During endurance activities lasting longer than 60 minutes, athletes should be intentional about their sodium intake by including electrolyte beverages, salt stick capsules, sodium-rich gels or chews. The exact amount of sodium an athlete should take in is extremely personalized, but a general guideline to start with is replenishing 300-600 mg of sodium per hour of activity. 

Personalized Hydration Plans

Finding your personal fluid & sodium needs during endurance activities takes trial and error. Sweat rates are wildly different between athletes. The two main components of sweat rate that we look at are fluid loss and sodium loss. Knowing the amount of fluid you lose does not determine the amount of sodium you lose. Ranges of sodium losses in athletes can vary from 200-2000 mg of sodium per liter of sweat, and ranges of fluid losses can vary from 1-4 liters per hour of activity!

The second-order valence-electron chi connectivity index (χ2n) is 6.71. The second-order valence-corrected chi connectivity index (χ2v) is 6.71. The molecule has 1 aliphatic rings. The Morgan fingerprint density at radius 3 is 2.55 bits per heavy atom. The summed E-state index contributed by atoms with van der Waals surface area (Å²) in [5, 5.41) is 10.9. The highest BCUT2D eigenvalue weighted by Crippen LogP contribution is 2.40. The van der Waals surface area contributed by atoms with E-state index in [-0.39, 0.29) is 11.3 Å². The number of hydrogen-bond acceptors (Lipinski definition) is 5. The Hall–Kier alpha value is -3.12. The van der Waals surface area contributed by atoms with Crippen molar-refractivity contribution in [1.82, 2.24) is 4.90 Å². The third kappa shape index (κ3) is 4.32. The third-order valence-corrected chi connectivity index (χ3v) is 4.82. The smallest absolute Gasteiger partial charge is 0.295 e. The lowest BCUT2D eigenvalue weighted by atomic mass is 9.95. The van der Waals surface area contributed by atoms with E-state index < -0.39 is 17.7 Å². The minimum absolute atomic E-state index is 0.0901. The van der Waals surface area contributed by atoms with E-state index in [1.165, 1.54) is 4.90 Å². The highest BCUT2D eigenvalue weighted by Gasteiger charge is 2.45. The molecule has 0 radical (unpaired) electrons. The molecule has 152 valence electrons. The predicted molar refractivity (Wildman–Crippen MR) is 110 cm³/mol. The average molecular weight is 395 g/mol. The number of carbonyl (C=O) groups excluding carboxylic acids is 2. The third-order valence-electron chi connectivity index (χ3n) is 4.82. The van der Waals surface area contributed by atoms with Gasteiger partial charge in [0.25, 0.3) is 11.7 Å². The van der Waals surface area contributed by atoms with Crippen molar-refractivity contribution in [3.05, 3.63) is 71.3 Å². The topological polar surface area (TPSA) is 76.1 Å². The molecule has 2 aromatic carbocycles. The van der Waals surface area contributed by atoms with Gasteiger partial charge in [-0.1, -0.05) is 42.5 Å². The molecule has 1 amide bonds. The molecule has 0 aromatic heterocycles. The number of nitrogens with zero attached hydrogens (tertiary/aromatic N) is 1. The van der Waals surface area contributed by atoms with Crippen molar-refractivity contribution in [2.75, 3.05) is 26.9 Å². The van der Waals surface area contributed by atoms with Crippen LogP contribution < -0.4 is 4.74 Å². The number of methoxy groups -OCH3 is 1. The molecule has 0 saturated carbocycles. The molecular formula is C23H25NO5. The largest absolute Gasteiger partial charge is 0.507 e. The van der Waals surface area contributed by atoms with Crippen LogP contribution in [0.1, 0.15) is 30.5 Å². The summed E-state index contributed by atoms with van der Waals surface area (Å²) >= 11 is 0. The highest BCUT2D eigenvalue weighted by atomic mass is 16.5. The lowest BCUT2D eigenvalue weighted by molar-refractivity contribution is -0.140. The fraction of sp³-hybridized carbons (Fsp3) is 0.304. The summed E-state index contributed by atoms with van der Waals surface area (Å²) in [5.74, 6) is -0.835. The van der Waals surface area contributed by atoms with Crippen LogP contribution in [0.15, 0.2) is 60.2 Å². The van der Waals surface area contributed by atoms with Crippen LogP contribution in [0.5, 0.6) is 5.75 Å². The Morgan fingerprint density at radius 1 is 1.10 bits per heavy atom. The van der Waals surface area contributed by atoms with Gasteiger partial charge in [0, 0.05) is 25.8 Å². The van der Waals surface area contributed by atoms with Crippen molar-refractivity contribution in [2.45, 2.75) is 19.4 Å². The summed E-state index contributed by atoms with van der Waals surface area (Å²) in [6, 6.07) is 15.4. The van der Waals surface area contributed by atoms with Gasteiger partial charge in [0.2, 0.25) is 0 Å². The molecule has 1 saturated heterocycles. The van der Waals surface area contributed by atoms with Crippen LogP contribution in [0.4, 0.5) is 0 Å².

To further complicate this balance, fluid and sodium losses will change depending on the temperature, humidity, effort given during exercise, altitude, and more. The most accurate way to assess these losses is with a sweat/hydration test or monitor. Nix, HDrop, and Levelen are all brands of monitors I recommend testing with. 

Without using a monitor, you can still get a pretty accurate idea of your losses by relying on trial and error. Aim to lose less than 2-3% of body weight during activity and avoid gaining weight when monitoring hydration status. Look for symptoms of dehydration during and after activity to assess intrinsically how well your hydration plan worked.